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Research: Millions frustrated with bad broadband

April 5, 2017

Despite a broadband connection being considered a modern day essential, research from UK consumer group Which? research reveals that 12.5 million households are frustrated with poor broadband services.

​To help people to overcome their frustrations, the consumer champion is launching a new speed checker and complaint tool in a drive to get the UK better connected. Which? ​found that many people are plagued by poor connections, dropouts and slow speeds.

Which? research found that 16 million people – or six in 10 (59 per cent) – experience​​d some kind of problem with their home Internet connection in the last year with a “huge” 12.5 million – almost nine in 10 – frustrated as a result. Which? supporters said:

  • “I am unable to carry out my postgraduate research on the Internet with such slow and inconsistent broadband speeds – it’s affecting my education”
  • “These days, broadband is as important as gas, water or electricity. Imagine only having 10 per cent pressure on your water supply!”
  • “It is really frustrating waiting for a website to load or waiting for a film to stream. If a provider claims to have a certain broadband speed, they should provide the service.”

Which? found that four in 10 (38 per cent) of those who experienced internet connection issues have been completely stopped from carrying out one or more online activities​ as a result.

One in five (19 per cent) people said that connection problems have had a negative financial impact on them and three in 10 (31 per cent) said that connection issues meant that online banking and paying bills was either completely prevented or took much longer than usual.

18-24 year olds are significantly more frustrated by poor broadband than any other age group.

To help consumers get better connected, Which? is launching a new campaign to ’Fix Bad Broadband’. The body is calling on people to use its new speed checker to find out their actual broadband speed, complain if they’re not getting what they paid for and help to build a picture of the real speeds and problems people are experiencing across the country.

The new speed checker will allow users to:

  • Test performance: once broadband provider, expected speed and location details are submitted, the speed checker then tells you how your service is performing.
  • Get advice:Which? is providing free tips to help consumers improve their speed and service quickly, without having to contact their provider.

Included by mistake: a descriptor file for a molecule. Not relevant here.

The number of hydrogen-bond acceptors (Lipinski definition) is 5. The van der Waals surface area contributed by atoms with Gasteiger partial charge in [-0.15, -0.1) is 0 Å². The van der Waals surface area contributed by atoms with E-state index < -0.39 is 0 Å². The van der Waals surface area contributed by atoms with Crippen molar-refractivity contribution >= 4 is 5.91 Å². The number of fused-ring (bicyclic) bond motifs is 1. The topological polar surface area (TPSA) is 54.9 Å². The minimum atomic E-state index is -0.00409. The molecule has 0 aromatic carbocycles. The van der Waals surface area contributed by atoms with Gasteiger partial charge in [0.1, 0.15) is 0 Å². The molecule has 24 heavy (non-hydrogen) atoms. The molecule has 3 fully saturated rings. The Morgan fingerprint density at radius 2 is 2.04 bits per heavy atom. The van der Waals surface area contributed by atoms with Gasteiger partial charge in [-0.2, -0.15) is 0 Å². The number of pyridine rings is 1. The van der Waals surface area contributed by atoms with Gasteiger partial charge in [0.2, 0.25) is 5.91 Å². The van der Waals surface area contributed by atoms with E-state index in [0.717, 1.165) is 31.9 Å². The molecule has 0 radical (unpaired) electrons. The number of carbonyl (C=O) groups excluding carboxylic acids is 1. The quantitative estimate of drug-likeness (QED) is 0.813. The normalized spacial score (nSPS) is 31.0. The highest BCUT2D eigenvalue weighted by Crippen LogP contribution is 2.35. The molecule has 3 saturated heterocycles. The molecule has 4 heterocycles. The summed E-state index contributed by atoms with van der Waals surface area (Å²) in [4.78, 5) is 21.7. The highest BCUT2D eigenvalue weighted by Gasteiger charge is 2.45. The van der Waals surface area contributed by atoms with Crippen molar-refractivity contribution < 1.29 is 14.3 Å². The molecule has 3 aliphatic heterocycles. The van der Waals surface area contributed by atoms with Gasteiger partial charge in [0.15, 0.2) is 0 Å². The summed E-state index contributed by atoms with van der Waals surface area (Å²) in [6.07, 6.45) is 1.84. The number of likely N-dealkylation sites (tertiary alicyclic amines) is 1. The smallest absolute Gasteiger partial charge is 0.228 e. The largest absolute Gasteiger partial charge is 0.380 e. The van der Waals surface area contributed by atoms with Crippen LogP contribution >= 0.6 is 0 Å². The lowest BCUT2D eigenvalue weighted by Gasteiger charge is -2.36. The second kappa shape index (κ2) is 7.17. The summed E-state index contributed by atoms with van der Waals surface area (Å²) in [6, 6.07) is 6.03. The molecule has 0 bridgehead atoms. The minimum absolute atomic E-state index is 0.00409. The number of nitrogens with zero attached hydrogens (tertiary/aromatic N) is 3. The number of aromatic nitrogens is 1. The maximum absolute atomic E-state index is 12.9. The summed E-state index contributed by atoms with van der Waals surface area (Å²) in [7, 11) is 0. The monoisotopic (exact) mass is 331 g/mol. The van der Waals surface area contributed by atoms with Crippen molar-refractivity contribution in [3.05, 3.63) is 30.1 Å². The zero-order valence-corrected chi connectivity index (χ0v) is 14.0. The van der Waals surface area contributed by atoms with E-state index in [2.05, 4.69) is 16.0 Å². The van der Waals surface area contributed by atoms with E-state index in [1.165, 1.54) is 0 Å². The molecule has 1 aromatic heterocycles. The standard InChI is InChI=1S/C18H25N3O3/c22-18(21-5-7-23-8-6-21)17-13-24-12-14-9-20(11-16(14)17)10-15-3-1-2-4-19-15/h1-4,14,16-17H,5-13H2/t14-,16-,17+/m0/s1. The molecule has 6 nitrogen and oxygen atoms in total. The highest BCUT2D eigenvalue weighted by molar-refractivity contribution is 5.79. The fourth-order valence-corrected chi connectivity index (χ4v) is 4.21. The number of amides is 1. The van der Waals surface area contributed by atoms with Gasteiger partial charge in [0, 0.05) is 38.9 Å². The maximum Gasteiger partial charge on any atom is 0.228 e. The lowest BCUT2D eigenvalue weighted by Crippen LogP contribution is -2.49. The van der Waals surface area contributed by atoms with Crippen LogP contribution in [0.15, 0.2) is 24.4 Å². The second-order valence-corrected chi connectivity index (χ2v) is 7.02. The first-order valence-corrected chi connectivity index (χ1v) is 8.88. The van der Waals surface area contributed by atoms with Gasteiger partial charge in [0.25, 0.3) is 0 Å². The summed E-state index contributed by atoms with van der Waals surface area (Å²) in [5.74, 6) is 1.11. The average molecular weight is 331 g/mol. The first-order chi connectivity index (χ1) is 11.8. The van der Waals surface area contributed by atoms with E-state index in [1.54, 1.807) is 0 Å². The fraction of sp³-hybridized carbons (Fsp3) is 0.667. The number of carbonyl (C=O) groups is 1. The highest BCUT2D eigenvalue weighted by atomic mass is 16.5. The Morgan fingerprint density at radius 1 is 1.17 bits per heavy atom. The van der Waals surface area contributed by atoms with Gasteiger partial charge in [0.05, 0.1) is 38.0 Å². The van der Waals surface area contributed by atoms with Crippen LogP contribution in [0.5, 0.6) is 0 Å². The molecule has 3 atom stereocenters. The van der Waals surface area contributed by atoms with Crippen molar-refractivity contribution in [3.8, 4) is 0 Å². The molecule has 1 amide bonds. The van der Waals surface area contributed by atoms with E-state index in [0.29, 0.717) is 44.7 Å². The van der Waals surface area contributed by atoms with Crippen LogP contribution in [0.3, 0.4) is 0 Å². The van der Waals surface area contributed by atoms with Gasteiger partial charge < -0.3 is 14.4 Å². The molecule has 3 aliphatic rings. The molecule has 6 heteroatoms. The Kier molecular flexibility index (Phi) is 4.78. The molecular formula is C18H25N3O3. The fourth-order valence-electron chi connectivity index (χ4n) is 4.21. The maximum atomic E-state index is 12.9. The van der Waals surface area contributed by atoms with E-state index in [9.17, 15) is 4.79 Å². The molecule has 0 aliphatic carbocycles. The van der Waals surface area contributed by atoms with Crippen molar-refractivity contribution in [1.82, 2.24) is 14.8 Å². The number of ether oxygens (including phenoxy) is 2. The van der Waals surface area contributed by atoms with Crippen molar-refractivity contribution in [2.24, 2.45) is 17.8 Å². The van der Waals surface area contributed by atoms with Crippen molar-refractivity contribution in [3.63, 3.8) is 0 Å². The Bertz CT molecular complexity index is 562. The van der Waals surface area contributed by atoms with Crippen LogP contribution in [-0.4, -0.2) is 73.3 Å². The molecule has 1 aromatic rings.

• Complain: After checking their speed, if people aren’t getting the level of service they’ve paid for, they will be able to complain directly to their provider.

“With millions of us frustrated by​ bad broadband and stopped from doing the simplest of online tasks, we have launched a new, free tool to help people improve their connection,” explained Alex Neill, Which? Managing Director of Home Services. “There is nothing more annoying than your Internet cutting out​ when you’re streaming your favourite programme​, ​or ​when you’ve spent ages filling your online ​shopping​ basket but your connection is too slow to get you to the checkout. ​Far too many people are experiencing problems with their broadband across the country and we want to help people to​ fix ​it.”

Dan Howdle, consumer telecoms analyst at Ofcom-accredited broadband advice site, said that the findings that the majority of Britons experienced some sort of Internet issue within the space of a year was “not entirely surprising”, adding that ‘problems’ as a general category vary greatly in severity, from the odd bit of Netflix buffering during peak periods, to full-blown local (or even national) outages.

“Depending on the severity of the problem, then, customers may be within their rights to switch to another provider. Ofcom rules offer a get-out clause if the provider has failed in providing an acceptable level of service. Just as consumers are required to meet monthly payments, providers are obliged to deliver the service we pay for – failure to do this is a breach of contract and may mean you can vote with your feet without fear of cancellation fees,” he advised.


Categories: Articles, Broadband, Consumer Behaviour, Equipment, ISP, Research, Telco